Finally, many houses are built on very large blocks, in order to engage in outdoor activities of one kind or another (tennis, for instance).  Earlier in this piece, I suggested taxing houses where they were being used in a sub-optimal fashion.  Perhaps the use of land (over and above the accepted garden space) for outdoor activities should also attract a similar tax, as the community as a whole receives no benefit.  I suggested earlier that the tax could be reduced by renting unused rooms, and this idea could be extended to the relief from taxation of private open space by making it available for some sort of public use (a junior tennis club, for instance).


The provision of transport infrastructure in Melbourne has always been quite expensive, relative to similar cities and this is partially due to the generous size of individual house blocks, which increases the number of metres of tramway or road per housing unit. Tower blocks go some way to ameliorate this, of course, though they have their own issues. One advantage of the terraced house design is that, if located on streets at right angles to major arterials, tramways or railway lines, a given length of infrastructure item will serve more housing units, as more of them can be fitted into a given length of residential street.


Some time ago, the BBC in UK ran a very interesting TV series on unusual houses, which they followed through the construction phase until the family moved in and could comment on the living experience.  The one which caught my attention was the Huf Haus, which was prefabricated in Germany, loaded onto a number of lorries (complete with all of the bathroom and kitchen fitments!), driven over to England and erected upon the site within a couple of weeks or so.  It is common practice to sneer at prefabricated houses, where the picture in mind is of a fibro cottage erected at a mining site with a lifespan of perhaps 20 years.  However, a visit to the web site of this construction company ( will hopefully lead to a more understanding and accepting attitude. Certainly, it gave rise to quite a few ideas of mine, some of which I would like to discuss here.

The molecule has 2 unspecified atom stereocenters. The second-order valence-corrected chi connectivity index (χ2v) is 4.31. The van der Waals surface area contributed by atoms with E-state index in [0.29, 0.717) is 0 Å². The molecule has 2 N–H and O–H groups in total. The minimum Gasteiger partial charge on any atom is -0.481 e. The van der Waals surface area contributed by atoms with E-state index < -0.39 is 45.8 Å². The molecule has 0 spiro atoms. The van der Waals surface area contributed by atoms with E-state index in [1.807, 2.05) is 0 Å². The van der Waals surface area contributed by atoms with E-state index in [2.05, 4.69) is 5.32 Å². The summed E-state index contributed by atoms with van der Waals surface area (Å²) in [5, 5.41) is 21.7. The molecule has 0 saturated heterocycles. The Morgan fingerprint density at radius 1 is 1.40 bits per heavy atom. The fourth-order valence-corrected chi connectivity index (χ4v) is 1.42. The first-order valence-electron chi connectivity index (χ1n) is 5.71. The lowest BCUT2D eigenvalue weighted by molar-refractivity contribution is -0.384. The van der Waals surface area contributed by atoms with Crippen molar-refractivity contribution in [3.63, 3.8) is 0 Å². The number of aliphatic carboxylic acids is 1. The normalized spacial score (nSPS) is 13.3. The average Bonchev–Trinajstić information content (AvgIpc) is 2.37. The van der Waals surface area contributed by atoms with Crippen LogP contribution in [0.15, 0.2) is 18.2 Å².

One of the main tenets of my proposals on sustainable population is that we must examine the consequences and rewards of redistributing population inflows to new and existing settlements distributed all over the country.  Three drivers for the viability of this idea are: (1) the ability to build houses quickly in response to demand, (2) the adaptability of housing for differing needs and, and (3) the cost.  There are many reports extant of outback housing (particular that for indigenous people) costing much more than in the major cities but, leaving aside any questions of rorting the system, it is probable that these costs arose because builders were trying to transplant established building practices (timber frames, single-leaf brickwork cladding and so forth).  These are quite labour-intensive and require a number of different skills, resulting in expensive relocation payments and temporary housing costs. Well-designed prefabricated housing, transported on the rail services envisaged as serving these communities and erected by a small team of experts should go a long way to reducing these costs.

In many of Australia’s cities, there has been a substantial conversion of commercial and industrial properties for residential use.  This took several forms. Sometimes, an entire building would be bought by a developer and divided up into units that were then sold individually. On other occasions, an entire floor would be sold under a strata title and the new owner would then divide the area into rooms, build in the necessary services and so forth. The interesting thing about this process, is that sometimes the interior walls were permanent, while in other cases, they were secured in such a way that they could easily be removed and rearranged.  This last idea has suggested to me that ordinary houses could be constructed in the same way, so that over the years, they could be modified to meet the requirements of the day.  Prefabricated houses on the Huf model would lend themselves to this sort of usage.